The best way to prepare for a comprehensive final is to start out your semester studying the way that I teach in the PASS Program. If you did that, then by now you should be feeling fairly confident that you have a good understanding of the nursing material, and you don’t feel pressured to pull an all-nighter and attempt to cram every detail of your textbook into your already overloaded brain. Instead, you can just do a superficial review to refresh yourself on the topics you studied at the beginning of the semester, then use your extra time to do a few NCLEX-type practice questions.
The Second Best Way to Study for Finals
That’s the ideal scenario, anyway! But you and I both know that the real world doesn’t always match the ideal…especially if you haven’t even taken the PASS Program yet. So unless you have a time machine that can take you back to the beginning of the semester, you’d probably like to know the second best way to study for your Final exams. Fortunately, I can help with that, too.
First, though, let’s do something counterintuitive: stop studying for a few minutes. When you’re limited on time, it’s tempting to just keep randomly studying whatever seems most urgent, but it’s much better to take a moment to regroup, focus on your goal, and create your plan of action. And we can start that process with one simple question.
What’s your Goal for studying?
Most students study as if their goal is to learn every single minuscule detail about every single disease or syndrome ever mentioned in their textbook, by their professor, or in an NCLEX-type practice question. But it’s more likely that your real goal is to get a good enough exam grade to pass your class. So you need pick a study method that will match your real goal.
Let’s assume that your goal is simply to pass your class so that you can move on to another nursing class next semester. How should you change your studying to line up with your goal?
Developing your Study Plan of Action
When you have a deadline, you need to spend your time on tasks that will give you the most “bang for your buck.” In other words, you should spend your time studying the topics that are most likely to be on the exam. Start by thinking about what the biggest, most important nursing topics that you’ve covered this semester are. For example, if you’re in Med-Surg, then Heart Failure might be one of those topics. For Maternity, you’ll want pre-eclampsia on the list; for Pediatrics, you might think about asthma. Flipping through a combination of your syllabus and textbook should give you a good reminder of specific topics to consider.
Once you’ve finished your list of the major topics, place them in sequential order based on what you think is most important. It doesn’t have to be exact, so only spend a few minutes doing this. You don’t want to waste your time! To help you make your decisions quickly, consider things like how much time your teacher spent lecturing on each topic, how many pages are devoted to that topic in your textbook, or how many test questions your teacher has asked about it on previous exams. In general, the more time that’s been spent on the topic during the semester will mean it’s a more important topic.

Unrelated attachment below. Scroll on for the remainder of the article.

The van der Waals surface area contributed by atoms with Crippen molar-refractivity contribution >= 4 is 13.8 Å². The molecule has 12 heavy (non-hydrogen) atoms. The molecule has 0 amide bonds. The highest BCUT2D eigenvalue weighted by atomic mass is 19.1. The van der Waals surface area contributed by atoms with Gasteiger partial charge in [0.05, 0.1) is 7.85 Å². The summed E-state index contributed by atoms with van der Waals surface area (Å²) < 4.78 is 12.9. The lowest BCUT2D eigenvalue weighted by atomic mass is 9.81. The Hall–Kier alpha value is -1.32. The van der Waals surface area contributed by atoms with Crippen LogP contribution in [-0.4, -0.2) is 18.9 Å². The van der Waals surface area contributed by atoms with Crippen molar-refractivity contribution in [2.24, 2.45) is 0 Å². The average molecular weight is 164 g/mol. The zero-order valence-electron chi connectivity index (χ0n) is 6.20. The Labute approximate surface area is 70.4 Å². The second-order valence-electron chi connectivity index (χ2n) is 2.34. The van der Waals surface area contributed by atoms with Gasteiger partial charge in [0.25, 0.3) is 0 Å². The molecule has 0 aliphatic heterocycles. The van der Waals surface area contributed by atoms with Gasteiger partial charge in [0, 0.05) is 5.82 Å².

After you finish your prioritized list, you could even take it to your professor’s office hours if you have enough time and ask her opinion about whether you prioritized correctly and remembered all the major topics. But PLEASE do not go into her office hours with a random list and ask her “Which of these topics is most important?,” or “What do I need to know?” The answer will be “Everything is important, and you need to know everything.” A less than helpful response when you’re trying to study efficiently.
Most professors want you to do well, but they are very busy and need to see you make an attempt at studying before they spend their valuable time helping you. If you walk in and ask what to study without making an attempt at preparing for yourself first, they’re going to be frustrated! Can you blame them? When you do this, it looks like you’re being disrespectful of their time because you’re basically asking them to do your work. Once they see that you’ve been studying hard and thinking on your own, however, many professors will be so impressed by that little bit of effort that they are more willing to encourage you and help you out. If you’re lucky, they might even give you a few extra hints as to what to study!
Once you’ve figured out a prioritized list of important topics, you’ve got your study plan. Start studying at the top of the list, review the basics of that topic, then move on. Try your best not to get bogged down in the details! I know it’s difficult because you’re afraid you’ll “miss” something, but the truth is…you WILL miss something! Whenever you catch yourself getting sucked into studying too much detail, just remind yourself that you’ve got a deadline so you’re studying to get the most bang for your buck. NOT to learn everything there is to know.
Keep Your Expectations Realistic
You most likely won’t get an “A+” by using this second-best study method, but don’t get discouraged! Remind yourself that “A+” isn’t your goal this time…passing your exam is. It’s a percentages game: you spend most of your time studying the topics that represent the largest number of questions on your final. There will be questions on the exam that you won’t know the answer to because you didn’t study those topics or you didn’t have enough time to get into those details before your deadline, but you can’t let that distract you on test day. Your goal is always to answer enough questions correctly to pass the exam, while still getting a good understanding of the most important topics.
Ok, now get your prioritized list written, and go study!
What do you wish you would have done differently this semester so that you didn’t have to use the Second-Best-Study Method?